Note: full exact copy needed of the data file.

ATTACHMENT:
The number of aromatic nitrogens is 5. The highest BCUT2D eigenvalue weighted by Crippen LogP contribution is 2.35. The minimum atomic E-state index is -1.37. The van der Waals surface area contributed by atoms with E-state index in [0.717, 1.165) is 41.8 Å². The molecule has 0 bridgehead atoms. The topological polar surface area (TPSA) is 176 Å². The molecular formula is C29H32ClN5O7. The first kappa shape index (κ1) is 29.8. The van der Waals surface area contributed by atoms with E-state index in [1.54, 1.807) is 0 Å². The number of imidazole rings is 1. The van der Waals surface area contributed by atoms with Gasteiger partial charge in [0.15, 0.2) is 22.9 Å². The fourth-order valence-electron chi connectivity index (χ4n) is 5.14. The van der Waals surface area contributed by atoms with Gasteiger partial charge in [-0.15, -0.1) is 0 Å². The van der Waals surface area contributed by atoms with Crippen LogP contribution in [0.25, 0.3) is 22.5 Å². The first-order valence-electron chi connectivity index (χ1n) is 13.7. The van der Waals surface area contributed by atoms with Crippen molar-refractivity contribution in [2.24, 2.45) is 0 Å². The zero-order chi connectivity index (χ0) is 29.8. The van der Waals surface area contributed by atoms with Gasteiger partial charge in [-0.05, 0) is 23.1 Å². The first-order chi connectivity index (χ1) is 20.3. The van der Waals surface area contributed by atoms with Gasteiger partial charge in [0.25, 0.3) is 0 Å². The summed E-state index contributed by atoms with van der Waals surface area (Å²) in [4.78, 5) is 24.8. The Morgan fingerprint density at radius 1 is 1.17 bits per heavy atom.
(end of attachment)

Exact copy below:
The number of aromatic nitrogens is 5. The highest BCUT2D eigenvalue weighted by Crippen LogP contribution is 2.35. The minimum atomic E-state index is -1.37. The van der Waals surface area contributed by atoms with E-state index in [0.717, 1.165) is 41.8 Å². The molecule has 0 bridgehead atoms. The topological polar surface area (TPSA) is 176 Å². The molecular formula is C29H32ClN5O7. The first kappa shape index (κ1) is 29.8. The van der Waals surface area contributed by atoms with E-state index in [1.54, 1.807) is 0 Å². The number of imidazole rings is 1. The van der Waals surface area contributed by atoms with Gasteiger partial charge in [0.15, 0.2) is 22.9 Å². The fourth-order valence-electron chi connectivity index (χ4n) is 5.14. The van der Waals surface area contributed by atoms with Gasteiger partial charge in [-0.15, -0.1) is 0 Å². The van der Waals surface area contributed by atoms with Crippen LogP contribution in [0.25, 0.3) is 22.5 Å². The first-order valence-electron chi connectivity index (χ1n) is 13.7. The van der Waals surface area contributed by atoms with Crippen molar-refractivity contribution in [2.24, 2.45) is 0 Å². The zero-order chi connectivity index (χ0) is 29.8. The van der Waals surface area contributed by atoms with Gasteiger partial charge in [-0.05, 0) is 23.1 Å². The first-order chi connectivity index (χ1) is 20.3. The van der Waals surface area contributed by atoms with Gasteiger partial charge in [0.25, 0.3) is 0 Å². The summed E-state index contributed by atoms with van der Waals surface area (Å²) in [4.78, 5) is 24.8. The Morgan fingerprint density at radius 1 is 1.17 bits per heavy atom.